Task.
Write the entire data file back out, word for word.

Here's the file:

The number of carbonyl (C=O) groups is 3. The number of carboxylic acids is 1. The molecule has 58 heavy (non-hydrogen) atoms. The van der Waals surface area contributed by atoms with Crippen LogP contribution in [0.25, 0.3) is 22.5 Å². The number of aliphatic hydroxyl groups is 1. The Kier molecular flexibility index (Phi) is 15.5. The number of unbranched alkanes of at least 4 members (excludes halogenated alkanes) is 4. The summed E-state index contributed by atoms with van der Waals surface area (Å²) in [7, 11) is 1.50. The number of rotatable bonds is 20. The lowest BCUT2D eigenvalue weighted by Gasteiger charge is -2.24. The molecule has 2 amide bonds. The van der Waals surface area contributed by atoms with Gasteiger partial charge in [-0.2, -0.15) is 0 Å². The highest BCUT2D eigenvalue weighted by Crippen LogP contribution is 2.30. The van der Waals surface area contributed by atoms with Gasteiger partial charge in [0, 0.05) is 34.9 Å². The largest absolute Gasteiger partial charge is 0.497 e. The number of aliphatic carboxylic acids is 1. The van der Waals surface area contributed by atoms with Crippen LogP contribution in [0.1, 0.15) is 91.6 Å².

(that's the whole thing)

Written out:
The number of carbonyl (C=O) groups is 3. The number of carboxylic acids is 1. The molecule has 58 heavy (non-hydrogen) atoms. The van der Waals surface area contributed by atoms with Crippen LogP contribution in [0.25, 0.3) is 22.5 Å². The number of aliphatic hydroxyl groups is 1. The Kier molecular flexibility index (Phi) is 15.5. The number of unbranched alkanes of at least 4 members (excludes halogenated alkanes) is 4. The summed E-state index contributed by atoms with van der Waals surface area (Å²) in [7, 11) is 1.50. The number of rotatable bonds is 20. The lowest BCUT2D eigenvalue weighted by Gasteiger charge is -2.24. The molecule has 2 amide bonds. The van der Waals surface area contributed by atoms with Gasteiger partial charge in [-0.2, -0.15) is 0 Å². The highest BCUT2D eigenvalue weighted by Crippen LogP contribution is 2.30. The van der Waals surface area contributed by atoms with Gasteiger partial charge in [0, 0.05) is 34.9 Å². The largest absolute Gasteiger partial charge is 0.497 e. The number of aliphatic carboxylic acids is 1. The van der Waals surface area contributed by atoms with Crippen LogP contribution in [0.1, 0.15) is 91.6 Å².